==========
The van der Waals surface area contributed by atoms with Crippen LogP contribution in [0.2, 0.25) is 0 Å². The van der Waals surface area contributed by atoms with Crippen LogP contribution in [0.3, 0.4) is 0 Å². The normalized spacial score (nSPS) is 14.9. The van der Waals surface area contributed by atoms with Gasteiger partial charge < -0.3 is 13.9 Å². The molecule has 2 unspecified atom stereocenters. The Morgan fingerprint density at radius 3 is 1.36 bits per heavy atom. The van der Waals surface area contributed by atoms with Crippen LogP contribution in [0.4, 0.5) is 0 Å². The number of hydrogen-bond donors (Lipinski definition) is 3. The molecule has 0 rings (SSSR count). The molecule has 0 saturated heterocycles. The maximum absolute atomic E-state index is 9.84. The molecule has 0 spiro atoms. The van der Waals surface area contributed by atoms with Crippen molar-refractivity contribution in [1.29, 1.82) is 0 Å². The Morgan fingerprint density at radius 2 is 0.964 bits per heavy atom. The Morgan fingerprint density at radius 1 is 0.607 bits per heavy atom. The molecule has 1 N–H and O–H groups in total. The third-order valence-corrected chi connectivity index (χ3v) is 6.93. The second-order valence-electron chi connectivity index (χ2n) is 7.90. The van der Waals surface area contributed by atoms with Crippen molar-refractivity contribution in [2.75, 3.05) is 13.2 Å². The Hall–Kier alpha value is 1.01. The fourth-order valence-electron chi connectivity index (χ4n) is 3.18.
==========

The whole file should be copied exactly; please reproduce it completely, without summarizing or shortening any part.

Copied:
The van der Waals surface area contributed by atoms with Crippen LogP contribution in [0.2, 0.25) is 0 Å². The van der Waals surface area contributed by atoms with Crippen LogP contribution in [0.3, 0.4) is 0 Å². The normalized spacial score (nSPS) is 14.9. The van der Waals surface area contributed by atoms with Gasteiger partial charge < -0.3 is 13.9 Å². The molecule has 2 unspecified atom stereocenters. The Morgan fingerprint density at radius 3 is 1.36 bits per heavy atom. The van der Waals surface area contributed by atoms with Crippen LogP contribution in [0.4, 0.5) is 0 Å². The number of hydrogen-bond donors (Lipinski definition) is 3. The molecule has 0 rings (SSSR count). The molecule has 0 saturated heterocycles. The maximum absolute atomic E-state index is 9.84. The molecule has 0 spiro atoms. The van der Waals surface area contributed by atoms with Crippen molar-refractivity contribution in [1.29, 1.82) is 0 Å². The Morgan fingerprint density at radius 2 is 0.964 bits per heavy atom. The Morgan fingerprint density at radius 1 is 0.607 bits per heavy atom. The molecule has 1 N–H and O–H groups in total. The third-order valence-corrected chi connectivity index (χ3v) is 6.93. The second-order valence-electron chi connectivity index (χ2n) is 7.90. The van der Waals surface area contributed by atoms with Crippen molar-refractivity contribution in [2.75, 3.05) is 13.2 Å². The Hall–Kier alpha value is 1.01. The fourth-order valence-electron chi connectivity index (χ4n) is 3.18.